So the boy became a wood-cutter; this meant he had to travel great distances with other like-minded wood-cutters to find forests to chop down. He didn’t like cutting down the trees, but he needed money to eat, so he did.

Everywhere the boy went, he could see more cities springing up along rivers and lakes. They specialized in different crafts and arts, and traded with other cities. Sometimes these people would fight with one another over trivial things such as who owned which mines, or which land. The boy tried to stay out of these wars, as he grew to be a man.

–A war? Oh, my dear, these people used to have really big fights. No, not like the wrestling matches. These were real fights. Some of them would be killed. Many of them would be wounded. Eventually they stopped fighting because it made them less comfortable, and they got poorer when they fought.

By the time he was as old as your father, he had to travel a long, long way to find trees to cut down. The entire landscape was bereft of them. Eventually, he decided that it was time to return home, and find something else to do to earn his food. But when he got home, the grasslands that surrounded his city had turned to desert. Instead of fields of crops and animals, there was only sand. Much of the landscape was like that.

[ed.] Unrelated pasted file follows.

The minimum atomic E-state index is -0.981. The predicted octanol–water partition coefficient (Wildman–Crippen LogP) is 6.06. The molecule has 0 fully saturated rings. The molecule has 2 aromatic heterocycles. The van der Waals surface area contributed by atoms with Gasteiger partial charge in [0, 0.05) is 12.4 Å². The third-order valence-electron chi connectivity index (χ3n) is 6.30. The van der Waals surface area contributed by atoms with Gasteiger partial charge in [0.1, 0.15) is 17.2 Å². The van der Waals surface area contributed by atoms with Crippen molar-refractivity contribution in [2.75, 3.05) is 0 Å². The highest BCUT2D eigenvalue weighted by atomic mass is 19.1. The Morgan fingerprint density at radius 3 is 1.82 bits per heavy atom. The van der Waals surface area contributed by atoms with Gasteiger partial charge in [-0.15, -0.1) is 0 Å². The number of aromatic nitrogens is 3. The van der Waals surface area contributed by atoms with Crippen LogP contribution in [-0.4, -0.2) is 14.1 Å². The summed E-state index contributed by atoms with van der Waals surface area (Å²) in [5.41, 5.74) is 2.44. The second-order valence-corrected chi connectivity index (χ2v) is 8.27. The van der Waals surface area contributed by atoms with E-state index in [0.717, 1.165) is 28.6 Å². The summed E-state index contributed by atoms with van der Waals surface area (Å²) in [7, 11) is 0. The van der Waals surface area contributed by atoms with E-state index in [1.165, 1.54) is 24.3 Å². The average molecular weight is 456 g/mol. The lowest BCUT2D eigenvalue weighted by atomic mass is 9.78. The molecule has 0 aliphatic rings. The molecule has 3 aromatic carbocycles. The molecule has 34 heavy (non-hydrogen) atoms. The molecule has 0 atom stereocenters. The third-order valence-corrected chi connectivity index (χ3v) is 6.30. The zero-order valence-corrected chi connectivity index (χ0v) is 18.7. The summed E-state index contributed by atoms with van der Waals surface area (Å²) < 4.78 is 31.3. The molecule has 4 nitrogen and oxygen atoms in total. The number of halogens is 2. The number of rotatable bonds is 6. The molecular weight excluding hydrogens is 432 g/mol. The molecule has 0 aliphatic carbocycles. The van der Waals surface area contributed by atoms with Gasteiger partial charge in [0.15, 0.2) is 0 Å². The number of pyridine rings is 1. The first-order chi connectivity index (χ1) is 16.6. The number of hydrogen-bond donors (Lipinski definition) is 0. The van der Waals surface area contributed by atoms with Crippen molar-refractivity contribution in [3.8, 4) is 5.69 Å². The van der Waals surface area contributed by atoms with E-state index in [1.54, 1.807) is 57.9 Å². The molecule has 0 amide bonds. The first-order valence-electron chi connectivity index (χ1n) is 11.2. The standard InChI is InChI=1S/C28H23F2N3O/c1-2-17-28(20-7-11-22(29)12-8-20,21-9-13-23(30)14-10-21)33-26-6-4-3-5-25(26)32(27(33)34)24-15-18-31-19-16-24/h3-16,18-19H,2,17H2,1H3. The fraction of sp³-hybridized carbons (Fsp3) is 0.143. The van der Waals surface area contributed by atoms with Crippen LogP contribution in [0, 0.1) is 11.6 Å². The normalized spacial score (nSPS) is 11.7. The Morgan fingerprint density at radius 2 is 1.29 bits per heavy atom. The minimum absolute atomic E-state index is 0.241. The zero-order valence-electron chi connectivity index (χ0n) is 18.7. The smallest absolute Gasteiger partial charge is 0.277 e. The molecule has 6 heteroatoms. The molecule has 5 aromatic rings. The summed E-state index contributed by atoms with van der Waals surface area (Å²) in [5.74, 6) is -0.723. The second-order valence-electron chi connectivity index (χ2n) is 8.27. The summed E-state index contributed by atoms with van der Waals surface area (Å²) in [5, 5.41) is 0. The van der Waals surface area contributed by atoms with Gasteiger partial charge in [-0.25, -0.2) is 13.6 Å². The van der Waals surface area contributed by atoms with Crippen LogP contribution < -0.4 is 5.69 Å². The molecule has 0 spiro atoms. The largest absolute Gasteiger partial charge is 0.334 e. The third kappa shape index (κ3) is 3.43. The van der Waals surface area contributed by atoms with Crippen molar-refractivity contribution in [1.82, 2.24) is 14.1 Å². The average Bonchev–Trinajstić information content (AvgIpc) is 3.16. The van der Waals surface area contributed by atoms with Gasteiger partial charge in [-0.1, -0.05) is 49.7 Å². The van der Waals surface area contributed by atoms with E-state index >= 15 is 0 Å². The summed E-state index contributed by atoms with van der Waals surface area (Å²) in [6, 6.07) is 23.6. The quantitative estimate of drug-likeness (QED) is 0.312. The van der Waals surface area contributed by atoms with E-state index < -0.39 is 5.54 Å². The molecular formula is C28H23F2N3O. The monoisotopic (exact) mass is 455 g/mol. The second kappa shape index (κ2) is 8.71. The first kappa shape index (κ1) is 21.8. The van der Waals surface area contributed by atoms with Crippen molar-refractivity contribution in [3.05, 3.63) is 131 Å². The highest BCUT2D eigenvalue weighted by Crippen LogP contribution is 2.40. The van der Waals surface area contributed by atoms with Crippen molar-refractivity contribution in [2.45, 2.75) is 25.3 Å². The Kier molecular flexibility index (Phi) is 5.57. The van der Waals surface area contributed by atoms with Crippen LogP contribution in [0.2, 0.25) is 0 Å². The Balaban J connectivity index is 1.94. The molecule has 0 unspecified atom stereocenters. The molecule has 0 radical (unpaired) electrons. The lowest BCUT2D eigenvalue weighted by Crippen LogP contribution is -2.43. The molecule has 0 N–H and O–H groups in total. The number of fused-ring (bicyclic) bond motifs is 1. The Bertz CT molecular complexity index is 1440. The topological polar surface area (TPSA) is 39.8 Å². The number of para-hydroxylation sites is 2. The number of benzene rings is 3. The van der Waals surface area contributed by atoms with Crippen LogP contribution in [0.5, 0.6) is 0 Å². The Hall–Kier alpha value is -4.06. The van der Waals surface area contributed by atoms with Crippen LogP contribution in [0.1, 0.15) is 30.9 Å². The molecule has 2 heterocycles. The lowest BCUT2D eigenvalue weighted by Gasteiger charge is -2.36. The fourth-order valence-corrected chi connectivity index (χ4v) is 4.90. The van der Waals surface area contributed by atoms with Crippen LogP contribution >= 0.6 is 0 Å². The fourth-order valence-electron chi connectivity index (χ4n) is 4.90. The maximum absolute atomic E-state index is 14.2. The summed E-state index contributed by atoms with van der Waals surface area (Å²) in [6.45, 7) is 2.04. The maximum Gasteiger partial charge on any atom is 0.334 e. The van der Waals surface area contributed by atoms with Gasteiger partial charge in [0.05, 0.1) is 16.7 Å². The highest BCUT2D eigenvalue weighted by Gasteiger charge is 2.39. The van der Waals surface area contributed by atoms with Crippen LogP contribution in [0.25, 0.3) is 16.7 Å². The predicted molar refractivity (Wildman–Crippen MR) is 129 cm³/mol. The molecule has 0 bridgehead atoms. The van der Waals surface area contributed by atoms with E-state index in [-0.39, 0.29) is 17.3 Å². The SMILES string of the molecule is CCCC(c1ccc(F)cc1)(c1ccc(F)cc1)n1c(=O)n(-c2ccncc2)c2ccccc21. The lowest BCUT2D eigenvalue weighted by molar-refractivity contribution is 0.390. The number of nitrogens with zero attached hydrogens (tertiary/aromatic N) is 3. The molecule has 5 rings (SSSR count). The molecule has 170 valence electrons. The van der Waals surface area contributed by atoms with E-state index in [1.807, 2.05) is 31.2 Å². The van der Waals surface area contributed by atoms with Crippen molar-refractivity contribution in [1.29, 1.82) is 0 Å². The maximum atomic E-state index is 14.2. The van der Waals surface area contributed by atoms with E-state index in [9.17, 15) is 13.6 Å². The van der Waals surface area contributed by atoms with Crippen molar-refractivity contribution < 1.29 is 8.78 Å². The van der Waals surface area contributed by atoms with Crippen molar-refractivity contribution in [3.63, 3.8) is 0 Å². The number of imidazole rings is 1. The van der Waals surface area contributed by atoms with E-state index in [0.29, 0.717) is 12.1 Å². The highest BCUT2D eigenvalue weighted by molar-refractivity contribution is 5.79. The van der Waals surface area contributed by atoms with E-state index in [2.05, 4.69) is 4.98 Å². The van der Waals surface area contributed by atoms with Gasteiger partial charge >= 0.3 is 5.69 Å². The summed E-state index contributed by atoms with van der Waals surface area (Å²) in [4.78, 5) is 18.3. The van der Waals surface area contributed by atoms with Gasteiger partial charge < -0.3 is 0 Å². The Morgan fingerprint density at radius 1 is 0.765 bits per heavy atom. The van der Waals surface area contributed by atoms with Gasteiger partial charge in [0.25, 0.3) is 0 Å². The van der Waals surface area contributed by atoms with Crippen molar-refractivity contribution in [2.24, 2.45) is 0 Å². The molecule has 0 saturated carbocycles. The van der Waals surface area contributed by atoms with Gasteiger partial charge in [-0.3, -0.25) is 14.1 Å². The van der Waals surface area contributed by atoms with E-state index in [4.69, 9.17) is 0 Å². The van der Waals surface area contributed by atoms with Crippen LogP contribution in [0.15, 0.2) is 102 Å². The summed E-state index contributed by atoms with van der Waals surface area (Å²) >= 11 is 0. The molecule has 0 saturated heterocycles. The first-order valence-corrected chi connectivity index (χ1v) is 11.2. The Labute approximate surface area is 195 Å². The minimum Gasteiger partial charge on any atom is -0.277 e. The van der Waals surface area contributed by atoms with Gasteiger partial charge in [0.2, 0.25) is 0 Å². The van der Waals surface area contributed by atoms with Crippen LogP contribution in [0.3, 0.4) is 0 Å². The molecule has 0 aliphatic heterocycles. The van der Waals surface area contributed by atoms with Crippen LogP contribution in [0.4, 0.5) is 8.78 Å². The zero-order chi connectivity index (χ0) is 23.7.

People were suddenly much poorer, and the man knew that it was wrong. They had done things wrong and they had paid a price for it. His family had gone. Nobody knew where.

There were some people left in the city, but there was no food there. He went on, looking for other places that might have food, but there were none. Because the land was now completely destroyed, there was no way to even make food. What little food was left was fought over in a last terrible war. By the end of that war, these people were very poor indeed. They had lots of comfortable houses, with many beautifully wrought things, but they didn’t have good water to drink, nor air to breath, and most importantly, they couldn’t make any more food.